At home, there might have been marriage/addiction/financial/mental health/sexual problems. But - God forbid - we disclose such family secrets, especially in church. We wouldn't even tell the pastor unless we were desperate.
As late as the 1980s when I served as a summer intern in a NY church, I met a family who disappeared for the summer, only to return my last weekend. They asked to speak with me and shared that their only son had died of AIDS in another state.
Me: Oh my gosh. I am so sorry. I didn't even know he was sick. And no one said anything to me.
Grieving Mom: We didn't tell anyone he was sick. That's why no one told you.
Me: ? Well . . . would you like to have a memorial service here after the pastor's back from sabbatical?
Grieving Mom: Oh no! Please don't tell anyone. We can't tell people about it. It would be too embarrassing.
Me: (long pause) So . . . you aren't going to tell your friends that your son died . . . because it would be too embarrassing?
We have a choice when it comes to forgiveness – we can take it real and messy, or we can take it false and clean. The Pharisees, who had been grumbling about Jesus dining with sinners, wanted their forgiveness clean – so clean, in fact, that Jesus once described them as “white-washed tombs, which on the outside look beautiful, but inside they are full of the bones of the dead and of all kinds of filth.” Jesus came to forgive sinners – and we were so offended at the thought that we crucified Him for it. In that sense, we are all Pharisees – all people who try so very hard to maintain that no, we’re not messy, we’re not sinful, and we don’t need forgiveness like that. If we just maintain the illusion that everything’s okay, no one will notice that we’re covered, head to toe, in our failings, our disappointments and our sins. Real and messy, or false and clean: how do you want it?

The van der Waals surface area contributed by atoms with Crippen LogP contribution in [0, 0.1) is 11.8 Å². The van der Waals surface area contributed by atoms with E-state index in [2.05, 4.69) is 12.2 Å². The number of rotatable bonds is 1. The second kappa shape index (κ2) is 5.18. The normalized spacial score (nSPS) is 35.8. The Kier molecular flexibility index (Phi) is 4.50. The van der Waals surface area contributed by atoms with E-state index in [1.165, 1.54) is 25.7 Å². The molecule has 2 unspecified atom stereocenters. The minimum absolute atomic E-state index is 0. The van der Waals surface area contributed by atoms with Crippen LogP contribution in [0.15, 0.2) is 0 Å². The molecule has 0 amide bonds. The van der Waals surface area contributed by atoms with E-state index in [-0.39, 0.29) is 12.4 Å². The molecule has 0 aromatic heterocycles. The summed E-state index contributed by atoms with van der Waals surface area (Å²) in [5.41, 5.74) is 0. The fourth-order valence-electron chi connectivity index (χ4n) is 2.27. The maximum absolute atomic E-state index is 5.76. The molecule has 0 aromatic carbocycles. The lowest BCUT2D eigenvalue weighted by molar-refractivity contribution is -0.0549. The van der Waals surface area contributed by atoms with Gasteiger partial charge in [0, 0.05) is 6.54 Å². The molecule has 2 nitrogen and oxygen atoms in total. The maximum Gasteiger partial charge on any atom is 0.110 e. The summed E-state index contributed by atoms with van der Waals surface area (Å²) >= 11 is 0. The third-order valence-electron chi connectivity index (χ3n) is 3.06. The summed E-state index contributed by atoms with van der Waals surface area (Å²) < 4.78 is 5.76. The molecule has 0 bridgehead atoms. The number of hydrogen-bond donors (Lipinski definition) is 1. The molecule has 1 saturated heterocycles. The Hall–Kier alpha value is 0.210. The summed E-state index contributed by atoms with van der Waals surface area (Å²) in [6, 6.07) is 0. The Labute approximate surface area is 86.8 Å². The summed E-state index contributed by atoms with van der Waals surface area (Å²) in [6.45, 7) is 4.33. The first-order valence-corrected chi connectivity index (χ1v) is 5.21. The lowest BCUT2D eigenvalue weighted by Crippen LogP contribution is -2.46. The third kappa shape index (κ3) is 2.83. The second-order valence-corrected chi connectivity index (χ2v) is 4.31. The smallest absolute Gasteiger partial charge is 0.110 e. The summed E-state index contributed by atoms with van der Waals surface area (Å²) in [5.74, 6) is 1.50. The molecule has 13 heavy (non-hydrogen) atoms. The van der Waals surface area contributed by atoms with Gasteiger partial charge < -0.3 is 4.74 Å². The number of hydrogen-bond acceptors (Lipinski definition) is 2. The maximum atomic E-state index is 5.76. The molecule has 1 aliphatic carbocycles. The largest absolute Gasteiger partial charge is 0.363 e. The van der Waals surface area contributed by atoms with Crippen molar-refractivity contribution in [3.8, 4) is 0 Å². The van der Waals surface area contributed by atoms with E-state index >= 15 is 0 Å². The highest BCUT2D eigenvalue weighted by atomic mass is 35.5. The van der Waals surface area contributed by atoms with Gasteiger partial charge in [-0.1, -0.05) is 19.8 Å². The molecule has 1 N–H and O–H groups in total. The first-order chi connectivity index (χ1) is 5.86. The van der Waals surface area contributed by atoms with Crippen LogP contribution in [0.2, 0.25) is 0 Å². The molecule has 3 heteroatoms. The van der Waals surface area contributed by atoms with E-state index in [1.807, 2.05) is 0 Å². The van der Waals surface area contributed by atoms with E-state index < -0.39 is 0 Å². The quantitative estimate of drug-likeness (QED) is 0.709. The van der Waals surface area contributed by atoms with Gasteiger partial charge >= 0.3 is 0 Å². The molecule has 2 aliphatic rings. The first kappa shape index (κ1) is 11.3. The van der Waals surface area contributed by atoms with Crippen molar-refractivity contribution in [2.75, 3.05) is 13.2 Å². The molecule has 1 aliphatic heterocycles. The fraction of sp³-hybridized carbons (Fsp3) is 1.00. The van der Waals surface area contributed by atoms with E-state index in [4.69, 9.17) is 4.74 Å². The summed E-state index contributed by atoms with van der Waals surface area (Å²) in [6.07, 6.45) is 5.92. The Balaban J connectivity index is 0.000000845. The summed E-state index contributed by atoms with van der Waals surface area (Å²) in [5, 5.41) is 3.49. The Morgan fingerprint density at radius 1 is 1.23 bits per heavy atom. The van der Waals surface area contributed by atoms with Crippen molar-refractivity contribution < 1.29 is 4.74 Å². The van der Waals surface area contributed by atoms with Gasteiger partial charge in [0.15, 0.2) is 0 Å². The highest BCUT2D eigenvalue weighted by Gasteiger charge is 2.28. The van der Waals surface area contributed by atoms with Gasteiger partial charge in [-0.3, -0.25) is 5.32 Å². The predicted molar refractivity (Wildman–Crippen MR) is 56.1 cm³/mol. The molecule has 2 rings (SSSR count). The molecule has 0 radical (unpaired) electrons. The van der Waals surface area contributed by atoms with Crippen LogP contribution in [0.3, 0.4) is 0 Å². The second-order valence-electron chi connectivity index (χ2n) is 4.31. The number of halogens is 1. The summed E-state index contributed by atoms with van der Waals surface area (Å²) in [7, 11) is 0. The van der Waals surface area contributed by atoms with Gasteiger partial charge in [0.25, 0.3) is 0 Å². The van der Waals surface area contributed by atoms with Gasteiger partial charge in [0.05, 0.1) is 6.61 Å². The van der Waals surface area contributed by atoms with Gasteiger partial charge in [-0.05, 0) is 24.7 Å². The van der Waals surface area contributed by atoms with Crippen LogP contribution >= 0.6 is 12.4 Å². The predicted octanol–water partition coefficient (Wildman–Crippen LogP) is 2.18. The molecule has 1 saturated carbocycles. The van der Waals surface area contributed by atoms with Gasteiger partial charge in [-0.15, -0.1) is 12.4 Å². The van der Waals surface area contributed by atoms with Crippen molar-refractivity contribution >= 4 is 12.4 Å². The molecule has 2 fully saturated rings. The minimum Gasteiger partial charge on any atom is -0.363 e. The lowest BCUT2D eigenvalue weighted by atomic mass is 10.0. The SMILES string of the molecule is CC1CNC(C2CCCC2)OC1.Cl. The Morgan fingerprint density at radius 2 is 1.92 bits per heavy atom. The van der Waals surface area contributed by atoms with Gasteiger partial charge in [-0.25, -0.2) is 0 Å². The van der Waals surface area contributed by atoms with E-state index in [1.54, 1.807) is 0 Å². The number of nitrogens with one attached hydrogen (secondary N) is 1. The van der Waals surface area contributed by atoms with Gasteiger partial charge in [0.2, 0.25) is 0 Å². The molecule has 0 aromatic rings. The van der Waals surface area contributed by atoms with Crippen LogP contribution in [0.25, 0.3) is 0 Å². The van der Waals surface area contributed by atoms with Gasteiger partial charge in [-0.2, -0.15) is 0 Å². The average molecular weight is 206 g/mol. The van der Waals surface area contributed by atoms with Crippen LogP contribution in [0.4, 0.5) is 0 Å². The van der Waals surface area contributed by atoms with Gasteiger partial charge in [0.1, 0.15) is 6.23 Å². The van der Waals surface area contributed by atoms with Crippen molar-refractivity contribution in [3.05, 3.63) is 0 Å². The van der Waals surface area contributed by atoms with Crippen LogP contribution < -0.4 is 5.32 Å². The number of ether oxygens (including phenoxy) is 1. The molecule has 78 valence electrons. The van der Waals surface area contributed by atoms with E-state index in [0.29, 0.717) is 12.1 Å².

Perhaps the manager really was squandering his master’s property; we’ll never know if the accusation was just or unjust. What we do know is that the people to whom he offered forgiveness of their debts took that forgiveness without a second thought. When you’re under the load of an unpayable debt, you don’t question whether or not you’re too proud to accept the gracious gift that lifts the burden: you take it. What Jesus offers us is the same reckless, squandering gift. We owe God a debt for our sins that we could never repay. But Jesus offers to forgive the debt: no payment, no required sacrifice, just forgiveness and mercy. The question is: are we honest enough to accept the grace He offers?
I’d much rather be the pastor of a bunch of real, messy, forgiven sinners than the pastor of a bunch of false, clean, white-washed Pharisees. I don’t want to revel in our sin, but to admit that yes, I am messy and in need of forgiveness is a great relief and freedom for me. To be real and genuine, to say that I make mistakes and I cannot be what God has created me to be, that is a great relief and freedom for me. To be real and genuine, to admit that without the squandering grace of a Son who cannot resist giving his Father’s forgiveness away dirt cheap, that is a great relief and freedom for me. I cannot pay the debt I owe for my sins. Can you?
If Jesus offers you forgiveness, I suggest you take Him at His word and accept it. Take it as the free gift of a manager who is recklessly giving away His Master’s property. Stop pretending that you can stay clean when you’re up to your neck in your sins and burdens. Put away all your false pretenses to righteousness and purity on your own, and let the gracious Son offer you the new, clean garments He washed in His own blood, the garments of forgiveness and mercy. Let it be squander if it’s squander: you are free, regardless. Amen.
 Jan Edmiston. “What We Talk About When We Talk About Life” http://churchforstarvingartists.blogspot.com/2007/09/what-we-talk-about-when-we-talk-about.html
 Matthew 23.27